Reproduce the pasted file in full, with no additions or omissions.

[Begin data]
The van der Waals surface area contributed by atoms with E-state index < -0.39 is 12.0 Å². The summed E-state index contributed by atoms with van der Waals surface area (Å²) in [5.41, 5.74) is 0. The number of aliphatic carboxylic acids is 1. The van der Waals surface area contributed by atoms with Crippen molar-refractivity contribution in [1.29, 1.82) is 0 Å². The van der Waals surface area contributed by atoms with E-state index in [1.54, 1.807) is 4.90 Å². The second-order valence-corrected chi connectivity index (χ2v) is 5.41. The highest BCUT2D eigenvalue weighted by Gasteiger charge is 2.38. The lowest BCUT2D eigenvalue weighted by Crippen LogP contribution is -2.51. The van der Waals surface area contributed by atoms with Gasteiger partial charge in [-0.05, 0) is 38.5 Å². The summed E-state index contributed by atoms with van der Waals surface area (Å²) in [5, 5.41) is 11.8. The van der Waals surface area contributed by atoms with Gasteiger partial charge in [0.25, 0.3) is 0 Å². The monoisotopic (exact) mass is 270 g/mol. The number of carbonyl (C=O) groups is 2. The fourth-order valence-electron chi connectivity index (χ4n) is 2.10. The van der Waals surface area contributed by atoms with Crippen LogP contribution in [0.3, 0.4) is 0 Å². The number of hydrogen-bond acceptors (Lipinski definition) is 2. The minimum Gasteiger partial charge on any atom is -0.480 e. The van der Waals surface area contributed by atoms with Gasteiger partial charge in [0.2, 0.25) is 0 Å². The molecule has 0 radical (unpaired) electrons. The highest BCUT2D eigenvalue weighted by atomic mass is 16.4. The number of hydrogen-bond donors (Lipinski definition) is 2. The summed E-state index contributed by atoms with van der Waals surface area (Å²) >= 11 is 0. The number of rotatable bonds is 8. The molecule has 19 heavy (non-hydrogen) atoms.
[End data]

The van der Waals surface area contributed by atoms with E-state index < -0.39 is 12.0 Å². The summed E-state index contributed by atoms with van der Waals surface area (Å²) in [5.41, 5.74) is 0. The number of aliphatic carboxylic acids is 1. The van der Waals surface area contributed by atoms with Crippen molar-refractivity contribution in [1.29, 1.82) is 0 Å². The van der Waals surface area contributed by atoms with E-state index in [1.54, 1.807) is 4.90 Å². The second-order valence-corrected chi connectivity index (χ2v) is 5.41. The highest BCUT2D eigenvalue weighted by Gasteiger charge is 2.38. The lowest BCUT2D eigenvalue weighted by Crippen LogP contribution is -2.51. The van der Waals surface area contributed by atoms with Gasteiger partial charge in [-0.05, 0) is 38.5 Å². The summed E-state index contributed by atoms with van der Waals surface area (Å²) in [5, 5.41) is 11.8. The van der Waals surface area contributed by atoms with Gasteiger partial charge in [0.25, 0.3) is 0 Å². The monoisotopic (exact) mass is 270 g/mol. The number of carbonyl (C=O) groups is 2. The fourth-order valence-electron chi connectivity index (χ4n) is 2.10. The van der Waals surface area contributed by atoms with Crippen LogP contribution in [0.3, 0.4) is 0 Å². The number of hydrogen-bond acceptors (Lipinski definition) is 2. The minimum Gasteiger partial charge on any atom is -0.480 e. The van der Waals surface area contributed by atoms with Gasteiger partial charge in [0.2, 0.25) is 0 Å². The molecule has 0 radical (unpaired) electrons. The highest BCUT2D eigenvalue weighted by atomic mass is 16.4. The number of hydrogen-bond donors (Lipinski definition) is 2. The summed E-state index contributed by atoms with van der Waals surface area (Å²) >= 11 is 0. The number of rotatable bonds is 8. The molecule has 19 heavy (non-hydrogen) atoms.